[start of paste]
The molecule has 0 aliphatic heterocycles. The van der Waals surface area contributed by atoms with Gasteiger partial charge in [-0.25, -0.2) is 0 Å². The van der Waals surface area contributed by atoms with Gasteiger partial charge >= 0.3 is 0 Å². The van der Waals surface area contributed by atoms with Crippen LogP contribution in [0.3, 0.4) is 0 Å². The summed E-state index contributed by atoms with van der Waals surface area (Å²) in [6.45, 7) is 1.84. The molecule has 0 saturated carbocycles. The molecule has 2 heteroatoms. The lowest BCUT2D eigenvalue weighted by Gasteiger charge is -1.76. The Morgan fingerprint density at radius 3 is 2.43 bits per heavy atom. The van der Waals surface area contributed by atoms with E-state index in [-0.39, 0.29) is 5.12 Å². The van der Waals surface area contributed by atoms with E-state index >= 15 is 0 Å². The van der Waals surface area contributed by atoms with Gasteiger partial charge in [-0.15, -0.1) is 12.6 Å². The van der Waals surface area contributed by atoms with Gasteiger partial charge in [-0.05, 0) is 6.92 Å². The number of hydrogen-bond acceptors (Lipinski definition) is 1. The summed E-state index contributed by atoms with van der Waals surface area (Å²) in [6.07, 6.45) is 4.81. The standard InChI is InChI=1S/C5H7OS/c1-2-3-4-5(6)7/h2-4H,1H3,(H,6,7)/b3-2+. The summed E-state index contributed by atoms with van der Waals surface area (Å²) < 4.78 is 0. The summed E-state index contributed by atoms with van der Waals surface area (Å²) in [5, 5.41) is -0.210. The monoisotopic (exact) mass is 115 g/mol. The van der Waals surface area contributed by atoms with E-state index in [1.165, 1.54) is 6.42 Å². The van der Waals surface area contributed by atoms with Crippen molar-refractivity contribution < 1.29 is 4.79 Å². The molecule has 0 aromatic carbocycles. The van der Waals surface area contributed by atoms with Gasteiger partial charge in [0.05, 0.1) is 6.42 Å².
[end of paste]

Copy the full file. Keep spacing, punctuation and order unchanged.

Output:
The molecule has 0 aliphatic heterocycles. The van der Waals surface area contributed by atoms with Gasteiger partial charge in [-0.25, -0.2) is 0 Å². The van der Waals surface area contributed by atoms with Gasteiger partial charge >= 0.3 is 0 Å². The van der Waals surface area contributed by atoms with Crippen LogP contribution in [0.3, 0.4) is 0 Å². The summed E-state index contributed by atoms with van der Waals surface area (Å²) in [6.45, 7) is 1.84. The molecule has 0 saturated carbocycles. The molecule has 2 heteroatoms. The lowest BCUT2D eigenvalue weighted by Gasteiger charge is -1.76. The Morgan fingerprint density at radius 3 is 2.43 bits per heavy atom. The van der Waals surface area contributed by atoms with E-state index in [-0.39, 0.29) is 5.12 Å². The van der Waals surface area contributed by atoms with E-state index >= 15 is 0 Å². The van der Waals surface area contributed by atoms with Gasteiger partial charge in [-0.15, -0.1) is 12.6 Å². The van der Waals surface area contributed by atoms with Gasteiger partial charge in [-0.05, 0) is 6.92 Å². The number of hydrogen-bond acceptors (Lipinski definition) is 1. The summed E-state index contributed by atoms with van der Waals surface area (Å²) in [6.07, 6.45) is 4.81. The standard InChI is InChI=1S/C5H7OS/c1-2-3-4-5(6)7/h2-4H,1H3,(H,6,7)/b3-2+. The summed E-state index contributed by atoms with van der Waals surface area (Å²) < 4.78 is 0. The summed E-state index contributed by atoms with van der Waals surface area (Å²) in [5, 5.41) is -0.210. The monoisotopic (exact) mass is 115 g/mol. The van der Waals surface area contributed by atoms with E-state index in [1.165, 1.54) is 6.42 Å². The van der Waals surface area contributed by atoms with Crippen molar-refractivity contribution < 1.29 is 4.79 Å². The molecule has 0 aromatic carbocycles. The van der Waals surface area contributed by atoms with Gasteiger partial charge in [0.05, 0.1) is 6.42 Å².